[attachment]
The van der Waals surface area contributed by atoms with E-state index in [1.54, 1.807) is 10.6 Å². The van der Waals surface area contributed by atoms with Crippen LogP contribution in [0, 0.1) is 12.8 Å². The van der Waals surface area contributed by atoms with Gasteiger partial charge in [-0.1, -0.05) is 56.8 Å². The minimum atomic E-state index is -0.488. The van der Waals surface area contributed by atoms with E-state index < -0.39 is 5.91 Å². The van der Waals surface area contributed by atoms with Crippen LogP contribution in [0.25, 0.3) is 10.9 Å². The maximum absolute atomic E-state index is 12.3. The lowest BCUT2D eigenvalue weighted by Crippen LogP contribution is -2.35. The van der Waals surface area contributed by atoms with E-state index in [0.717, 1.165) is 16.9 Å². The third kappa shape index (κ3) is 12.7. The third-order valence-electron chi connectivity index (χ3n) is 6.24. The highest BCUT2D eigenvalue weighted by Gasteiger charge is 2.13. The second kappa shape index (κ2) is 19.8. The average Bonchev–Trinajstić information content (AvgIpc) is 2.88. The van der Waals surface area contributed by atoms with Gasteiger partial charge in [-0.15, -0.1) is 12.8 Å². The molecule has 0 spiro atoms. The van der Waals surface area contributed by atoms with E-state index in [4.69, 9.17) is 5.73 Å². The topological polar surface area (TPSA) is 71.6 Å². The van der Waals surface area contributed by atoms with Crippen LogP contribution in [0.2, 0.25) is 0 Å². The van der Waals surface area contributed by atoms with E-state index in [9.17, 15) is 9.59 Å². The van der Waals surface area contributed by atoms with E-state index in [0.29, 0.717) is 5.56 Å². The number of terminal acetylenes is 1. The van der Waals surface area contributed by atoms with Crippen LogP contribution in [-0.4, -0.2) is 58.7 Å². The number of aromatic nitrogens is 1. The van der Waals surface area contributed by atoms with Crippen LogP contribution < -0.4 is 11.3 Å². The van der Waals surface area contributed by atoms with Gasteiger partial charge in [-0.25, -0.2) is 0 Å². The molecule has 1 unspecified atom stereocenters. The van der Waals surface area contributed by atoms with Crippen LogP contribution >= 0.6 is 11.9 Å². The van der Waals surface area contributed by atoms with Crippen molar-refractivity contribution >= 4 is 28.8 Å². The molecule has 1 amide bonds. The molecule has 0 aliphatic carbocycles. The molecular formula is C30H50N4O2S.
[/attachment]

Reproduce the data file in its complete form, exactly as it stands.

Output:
The van der Waals surface area contributed by atoms with E-state index in [1.54, 1.807) is 10.6 Å². The van der Waals surface area contributed by atoms with Crippen LogP contribution in [0, 0.1) is 12.8 Å². The van der Waals surface area contributed by atoms with Gasteiger partial charge in [-0.1, -0.05) is 56.8 Å². The minimum atomic E-state index is -0.488. The van der Waals surface area contributed by atoms with E-state index < -0.39 is 5.91 Å². The van der Waals surface area contributed by atoms with Crippen LogP contribution in [0.25, 0.3) is 10.9 Å². The maximum absolute atomic E-state index is 12.3. The lowest BCUT2D eigenvalue weighted by Crippen LogP contribution is -2.35. The van der Waals surface area contributed by atoms with E-state index in [0.717, 1.165) is 16.9 Å². The third kappa shape index (κ3) is 12.7. The third-order valence-electron chi connectivity index (χ3n) is 6.24. The highest BCUT2D eigenvalue weighted by Gasteiger charge is 2.13. The second kappa shape index (κ2) is 19.8. The average Bonchev–Trinajstić information content (AvgIpc) is 2.88. The van der Waals surface area contributed by atoms with Gasteiger partial charge in [-0.15, -0.1) is 12.8 Å². The molecule has 0 spiro atoms. The van der Waals surface area contributed by atoms with E-state index in [4.69, 9.17) is 5.73 Å². The topological polar surface area (TPSA) is 71.6 Å². The van der Waals surface area contributed by atoms with Crippen LogP contribution in [0.2, 0.25) is 0 Å². The van der Waals surface area contributed by atoms with E-state index in [9.17, 15) is 9.59 Å². The van der Waals surface area contributed by atoms with E-state index in [0.29, 0.717) is 5.56 Å². The number of terminal acetylenes is 1. The van der Waals surface area contributed by atoms with Crippen LogP contribution in [-0.4, -0.2) is 58.7 Å². The number of aromatic nitrogens is 1. The van der Waals surface area contributed by atoms with Crippen LogP contribution < -0.4 is 11.3 Å². The van der Waals surface area contributed by atoms with Gasteiger partial charge in [-0.25, -0.2) is 0 Å². The molecule has 1 unspecified atom stereocenters. The van der Waals surface area contributed by atoms with Crippen LogP contribution >= 0.6 is 11.9 Å². The van der Waals surface area contributed by atoms with Crippen molar-refractivity contribution >= 4 is 28.8 Å². The molecule has 1 amide bonds. The molecule has 0 aliphatic carbocycles. The molecular formula is C30H50N4O2S.